Horseradish is believed to be native to Russia or Hungary. It is related to the mustard family, thus its biting flavor and aroma. The “horse” moniker refers to the size of the root as well as its pungency and was used to distinguish it from other radishes. At one time, horseradish was referred to as “German mustard.”

Used for thousands of years, horseradish is one of the five symbolic bitter herbs celebrated in the Jewish Passover Seder.

In the United States, an estimated 24 million pounds of horseradish roots are ground and processed annually to produce approximately 6 million gallons of prepared horseradish.

Each May, the International Horseradish Festival takes place in Collinsville, Illinois. Events include a root toss, a horseradish eating contest and a horseradish recipe contest. Begun in 1988, the festival was designed to create national awareness for the herb and the area where most of the world’s supply is grown, according to festival organizers.

The mustard-like oil in horseradish is the element that can bring tears to the eyes much like onions do, as well as the feeling of heat on your tongue. Like mustard, the heat and fumes rapidly deteriorate once the horseradish is cut or grated and exposed to air. Heat eliminates both aroma and the heat, which is why true horseradish lovers prefer horseradish raw and freshly grated.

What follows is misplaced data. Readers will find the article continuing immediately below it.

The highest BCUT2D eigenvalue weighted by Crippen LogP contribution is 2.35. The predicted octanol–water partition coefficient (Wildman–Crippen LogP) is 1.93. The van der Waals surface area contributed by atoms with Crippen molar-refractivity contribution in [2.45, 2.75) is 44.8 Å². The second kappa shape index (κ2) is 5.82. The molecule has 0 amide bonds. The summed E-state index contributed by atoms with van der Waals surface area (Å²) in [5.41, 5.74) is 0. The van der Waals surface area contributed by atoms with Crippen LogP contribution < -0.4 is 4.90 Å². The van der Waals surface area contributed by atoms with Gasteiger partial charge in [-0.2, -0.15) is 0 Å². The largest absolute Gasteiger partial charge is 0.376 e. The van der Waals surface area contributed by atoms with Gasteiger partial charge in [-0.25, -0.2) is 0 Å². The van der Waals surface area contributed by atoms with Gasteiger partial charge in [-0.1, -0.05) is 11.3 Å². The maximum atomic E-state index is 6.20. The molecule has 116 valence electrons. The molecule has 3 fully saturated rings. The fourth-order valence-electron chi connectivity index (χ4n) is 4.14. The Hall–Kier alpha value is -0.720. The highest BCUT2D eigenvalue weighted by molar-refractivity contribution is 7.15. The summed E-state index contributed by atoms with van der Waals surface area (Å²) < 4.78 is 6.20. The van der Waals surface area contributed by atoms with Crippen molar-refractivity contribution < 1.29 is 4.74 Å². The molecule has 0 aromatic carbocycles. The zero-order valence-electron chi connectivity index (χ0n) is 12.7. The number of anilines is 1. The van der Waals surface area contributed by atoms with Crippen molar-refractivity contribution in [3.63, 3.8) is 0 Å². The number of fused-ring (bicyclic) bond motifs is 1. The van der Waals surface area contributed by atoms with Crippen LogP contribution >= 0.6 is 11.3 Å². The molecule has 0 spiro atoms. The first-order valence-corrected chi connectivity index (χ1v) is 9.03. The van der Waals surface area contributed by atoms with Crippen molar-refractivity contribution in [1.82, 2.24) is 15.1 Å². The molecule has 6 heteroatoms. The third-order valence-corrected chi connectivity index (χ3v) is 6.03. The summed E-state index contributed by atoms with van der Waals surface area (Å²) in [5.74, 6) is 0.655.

The bite and aroma of the horseradish root are almost absent until it is grated or ground. During this process, as the root cells are crushed, volatile oils known as isothiocyanates are released. Vinegar stops this reaction, stabilizes the flavor and locks in the heat.

Horseradish Nutrition

In one tablespoon of prepared horseradish, there is only 6 calories , 1.4 grams of carbohydrates, 14 milligrams of sodium, 44 milligrams of potassium, 9 milligrams of calcium, 5 milligrams of phosphorous AND ZERO FAT. Review the label of your favorite horseradish for its specific nutrition information.

Horseradish Root

Horseradish root has antiseptic and stimulant properties, plus can aid in digesting rich and oily foods. Some people mix a little horseradish into salads, believing it wards off colds and chills and gets rid of persistent coughs. What gives it this kick? A glycoside called sinigrin that releases horseradish’s acrid sulfur bearing oil through enzymatic action. But continued heat reduces the pungency dramatically. It should always be added at the end of cooking at a low temperature.

Horseradish and Weight Loss

If you are trying to lose weight, make sure horseradish, mustard and salsa are on your shopping list, advises recent guidelines on obesity from the National Heart, Lung, and Blood Institute (NHLBI). These condiments received high marks throughout the guidelines for their low-fat, high-flavor qualities. There are also studies underway and some that already suggest that hot foods can give your calorie burning ability a boost.

Ways to Eat Horseradish

Varieties of prepared horseradish include cream style prepared horseradish, horseradish sauce, beet horseradish and dehydrated horseradish.

  • Give store bought deli items, like cole slaw, potato salad and baked beans, an exciting new taste.
  • Make familiar “comfort foods” even more indulgent. Add horseradish to mashed potatoes, meatloaf, applesauce served with pork roast, sour cream on your baked potato.